By Jeb Bladine • President / Publisher • 

Whatchamacolumn: West Coast losing athletic traditions

The 2023 word for college athletics is realignment. Let’s start with some history of the Pac-12 Conference, now in final disintegration stages of a cultural embarrassment.

West Coast college athletics as we know them today started in 1915 when the Pacific Coast Conference was formed by the universities of California, Washington, Oregon and Oregon State. By 1928 they had been joined by Washington State, Stanford, USC, UCLA, Idaho and Montana.

The PCC was disbanded in 1959 due to pay-to-play scandals. After several years of turmoil and reorganization, all original PCC schools except Idaho and Montana had created the Pacific-8. That conference became the Pac-10 with the addition of Arizona and Arizona State in 1978, and the Pac-12 when Colorado and Utah joined in 2010.

Thus, in the expansive world of West Coast college athletics, we’ve had four generations of commonalities in life experiences, local/regional loyalties, entertainment and lively lifelong rivalries. Since 1946, the season-long goal of those teams has been to represent the Pacific Coast against the Midwest (Big 10) in the Rose Bowl.

My own view of college sports is rooted in “good old days” mentality where vagaries of the heart are as important as the annual bottom line. As all can see, however, today’s only real driver of power-conference college athletics is money, and the Rose Bowl is just another venue in the Bowl Championship Series.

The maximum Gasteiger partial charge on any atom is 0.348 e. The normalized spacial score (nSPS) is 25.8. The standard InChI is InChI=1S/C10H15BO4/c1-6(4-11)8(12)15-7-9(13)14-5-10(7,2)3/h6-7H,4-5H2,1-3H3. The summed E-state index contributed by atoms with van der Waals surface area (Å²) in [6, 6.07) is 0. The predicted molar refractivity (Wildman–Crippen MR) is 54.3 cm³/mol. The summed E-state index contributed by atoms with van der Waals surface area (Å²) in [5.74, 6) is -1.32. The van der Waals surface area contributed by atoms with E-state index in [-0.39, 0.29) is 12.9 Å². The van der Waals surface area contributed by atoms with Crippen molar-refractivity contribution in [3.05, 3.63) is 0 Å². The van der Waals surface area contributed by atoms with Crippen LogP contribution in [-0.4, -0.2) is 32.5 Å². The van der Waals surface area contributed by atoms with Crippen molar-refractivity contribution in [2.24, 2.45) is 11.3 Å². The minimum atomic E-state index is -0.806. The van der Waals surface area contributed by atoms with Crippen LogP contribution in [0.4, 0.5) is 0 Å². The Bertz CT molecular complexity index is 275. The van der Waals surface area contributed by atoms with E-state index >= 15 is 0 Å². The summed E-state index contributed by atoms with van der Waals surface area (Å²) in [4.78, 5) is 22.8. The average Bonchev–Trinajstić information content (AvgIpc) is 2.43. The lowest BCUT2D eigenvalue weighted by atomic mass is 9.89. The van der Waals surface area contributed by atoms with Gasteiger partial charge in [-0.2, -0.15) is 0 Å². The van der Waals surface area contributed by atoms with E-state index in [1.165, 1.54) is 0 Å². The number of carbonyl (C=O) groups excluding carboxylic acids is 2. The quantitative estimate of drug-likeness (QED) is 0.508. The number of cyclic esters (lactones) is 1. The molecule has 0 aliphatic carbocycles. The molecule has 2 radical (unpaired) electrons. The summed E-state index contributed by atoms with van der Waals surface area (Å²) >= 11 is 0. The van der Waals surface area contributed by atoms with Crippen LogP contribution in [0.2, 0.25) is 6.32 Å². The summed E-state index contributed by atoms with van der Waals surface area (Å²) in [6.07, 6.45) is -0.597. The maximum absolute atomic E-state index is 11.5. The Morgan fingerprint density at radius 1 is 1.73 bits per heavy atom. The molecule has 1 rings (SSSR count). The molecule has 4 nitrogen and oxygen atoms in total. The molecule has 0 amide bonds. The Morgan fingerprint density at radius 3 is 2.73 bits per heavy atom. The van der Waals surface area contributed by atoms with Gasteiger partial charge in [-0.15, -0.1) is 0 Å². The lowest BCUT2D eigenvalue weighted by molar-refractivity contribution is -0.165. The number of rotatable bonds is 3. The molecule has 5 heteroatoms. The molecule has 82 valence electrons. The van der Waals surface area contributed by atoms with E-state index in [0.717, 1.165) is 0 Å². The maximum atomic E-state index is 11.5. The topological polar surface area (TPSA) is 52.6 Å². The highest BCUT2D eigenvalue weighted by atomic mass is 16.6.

The irony of that reality drips heavily in this comment on

“A few short decades ago, TV money built the Power 5 as we know it. But by the time college football season kicks off in a few weeks, the obsessive pursuit of TV money will have driven Power 5 schools to destroy the current system altogether.”

This summer, after years of conference miscalculations, 10 Pac-12 schools decided to jump ship next year in search of some big-money lifeboats. Oregon, Washington, UCLA and USC are headed to the Big 10; Arizona, Arizona State, Utah and Colorado will join the Big 12; and most recently, California and Stanford signed on with the Atlantic Athletic Conference.

That leaves Oregon State and Washington State most likely having to step down in athletic stature to the Mountain West Conference, while other West Coast schools penalize their players’ families, students and fans with multi-thousand-mile trips required for away events.

It’s a damn shame. Here’s hoping OSU and WSU can maneuver a way to retain Pac-12 assets and rebuild a conference that can return region-based college athletics to the West Coast.

Jeb Bladine can be reached at or 503-687-1223.


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